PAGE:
Irritable Bowel Syndrome
What it feels like: In addition to general abdominal pain (which frequently occurs at night), a child with IBS usually has bloating and gas. She may also have either diarrhea or constipation.
What's going on: IBS is a cousin of functional abdominal pain. It's more common in adolescents, but some younger kids do get it, particularly if they have a family history of the disease. They tend to have overly sensitive intestines that spasm in response to certain foods and stress. There's no specific test for IBS, but doctors may do some tests to eliminate other possibilities.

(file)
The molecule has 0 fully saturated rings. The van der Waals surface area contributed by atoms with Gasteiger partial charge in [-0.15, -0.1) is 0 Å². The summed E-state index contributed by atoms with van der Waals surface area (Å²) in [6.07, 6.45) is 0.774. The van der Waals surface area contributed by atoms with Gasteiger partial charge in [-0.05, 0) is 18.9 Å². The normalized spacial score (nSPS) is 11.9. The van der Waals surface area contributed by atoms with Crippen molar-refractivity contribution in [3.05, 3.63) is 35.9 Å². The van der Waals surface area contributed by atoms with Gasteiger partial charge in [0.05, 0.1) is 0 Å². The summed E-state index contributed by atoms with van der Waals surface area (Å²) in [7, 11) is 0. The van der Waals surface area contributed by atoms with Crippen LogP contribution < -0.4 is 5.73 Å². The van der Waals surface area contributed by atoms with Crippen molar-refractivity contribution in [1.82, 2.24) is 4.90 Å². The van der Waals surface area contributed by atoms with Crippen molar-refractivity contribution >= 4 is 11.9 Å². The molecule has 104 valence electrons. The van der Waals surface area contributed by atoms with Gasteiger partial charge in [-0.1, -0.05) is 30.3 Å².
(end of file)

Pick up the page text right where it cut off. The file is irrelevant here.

What to do: Eating more fiber and less fat can reduce the spasms that cause IBS, and consuming fewer foods and drinks with added fructose (a natural sugar in fruit) and sorbitol can help with diarrhea. Stress-management techniques such as hypnotherapy have been shown to ease IBS symptoms too.